“The 100th Earth2Class Workshop for Teachers at LDEO” “Sustainable Development and the Role of Science” with John Mutter (Dec 2009)

by | Jul 28, 2023 | Sustainable Future, Uncategorized

Originally presented 12 Dec 2009

This is the 100th (!) Earth2Class Workshop. Permission to develop these Saturday morning programs bringing classroom teachers and research scientists together was first granted in 1998 by Dr. John Mutter, then the Acting Director of LDEO. So it is fitting that John present this month’s discussion of cutting-edge investigations.
John Mutter currently serves three interrelated roles at Columbia University.  He is a Professor in both the Department of Earth and Environmental Sciences and the School of International and Public Affairs. His current research focuses on vexing issue of the role of Earth systems in sustainable development. He examines the behavior of these systems, and the inherent limits to their predictability as the basis for studying science-based issues of sustainable development. He is seeking to understand how scientific advances made in developed countries can be used to elevate the condition of people in developing countries. Finally, he serves a variety of roles in the Earth Institute, of which he was the Deputy Director until 2007.
For more information about the topic of Dr. Mutter’s presentation, click on Cutting-Edge Research.                            

Cutting-Edge Research

“Sustainable development and the role of science”
with John Mutter

Dr. Mutter’s slide show (pdf)

The challenges of sustainable development — equitably improving global human welfare while ensuring that the environment is preserved for future generations – demand research at the nexus of the social and natural sciences. Massive and inevitable changes in climate, ecosystem functions, and human interaction with the environment will perturb societies throughout the world in different ways over the coming century. The changes faced by poor societies and their ability to cope differs markedly from those that face the richest.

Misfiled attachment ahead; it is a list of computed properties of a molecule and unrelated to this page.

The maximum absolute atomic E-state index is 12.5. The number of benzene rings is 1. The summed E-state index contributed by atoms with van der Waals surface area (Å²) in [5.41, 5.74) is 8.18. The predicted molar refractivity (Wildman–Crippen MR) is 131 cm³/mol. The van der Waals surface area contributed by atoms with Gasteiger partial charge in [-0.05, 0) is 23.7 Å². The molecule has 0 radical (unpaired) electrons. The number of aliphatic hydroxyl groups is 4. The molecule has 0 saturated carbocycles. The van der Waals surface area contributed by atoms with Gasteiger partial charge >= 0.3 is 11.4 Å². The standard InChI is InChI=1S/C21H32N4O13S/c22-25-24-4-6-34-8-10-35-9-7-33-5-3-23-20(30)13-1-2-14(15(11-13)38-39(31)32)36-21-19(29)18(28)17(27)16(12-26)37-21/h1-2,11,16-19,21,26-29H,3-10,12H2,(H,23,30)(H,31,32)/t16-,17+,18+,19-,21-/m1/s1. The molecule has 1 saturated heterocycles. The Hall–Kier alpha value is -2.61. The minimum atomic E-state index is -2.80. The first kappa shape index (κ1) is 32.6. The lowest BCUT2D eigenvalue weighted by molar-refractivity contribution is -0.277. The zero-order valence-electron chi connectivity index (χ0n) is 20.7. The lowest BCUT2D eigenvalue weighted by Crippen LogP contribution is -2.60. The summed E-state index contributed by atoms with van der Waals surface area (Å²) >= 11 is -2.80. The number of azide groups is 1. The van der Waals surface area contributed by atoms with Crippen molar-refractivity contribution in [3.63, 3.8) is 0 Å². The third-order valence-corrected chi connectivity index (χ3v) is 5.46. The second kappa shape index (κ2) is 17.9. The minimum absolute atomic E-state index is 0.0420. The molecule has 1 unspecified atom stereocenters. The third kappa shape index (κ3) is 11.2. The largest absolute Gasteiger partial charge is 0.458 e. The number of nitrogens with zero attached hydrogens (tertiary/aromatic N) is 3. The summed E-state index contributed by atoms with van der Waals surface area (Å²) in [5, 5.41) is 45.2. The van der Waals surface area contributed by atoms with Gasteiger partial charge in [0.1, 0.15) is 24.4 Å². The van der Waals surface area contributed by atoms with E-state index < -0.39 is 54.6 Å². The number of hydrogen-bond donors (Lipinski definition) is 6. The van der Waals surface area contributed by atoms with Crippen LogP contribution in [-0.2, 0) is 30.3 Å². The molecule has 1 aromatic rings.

Yet in all regions the dynamic interaction of social and natural drivers will govern the prospects for human welfare and its improvement. Developing an understanding of these phenomena will require field research together with analytical and modeling capabilities that couple physical and social phenomena, allowing feedback between the two to manifest and permit forecasting over long time scales. Heterogeneous income and population growth further complicate this need through their consequences for food security, migration, resource allocation, and conflict.

In this contribution, we identify some key concepts of sustainable development, open research questions and outline how scientific research might engage this emerging discipline. Using recent examples of interaction, we discuss the opportunities and challenges facing the further development of this dialogue.

[Note: Dr. Mutter in his slide show utilized interesting images created from Worldminder and Gapminder. For more about these programs, please look at the “Technology Integration”section of this Workshop.]

Classroom Resources

Classroom Activities in Sustainable Development

Ecologic Online Interviews http://www.powerhousemuseum.com/education/ecologic/games.htm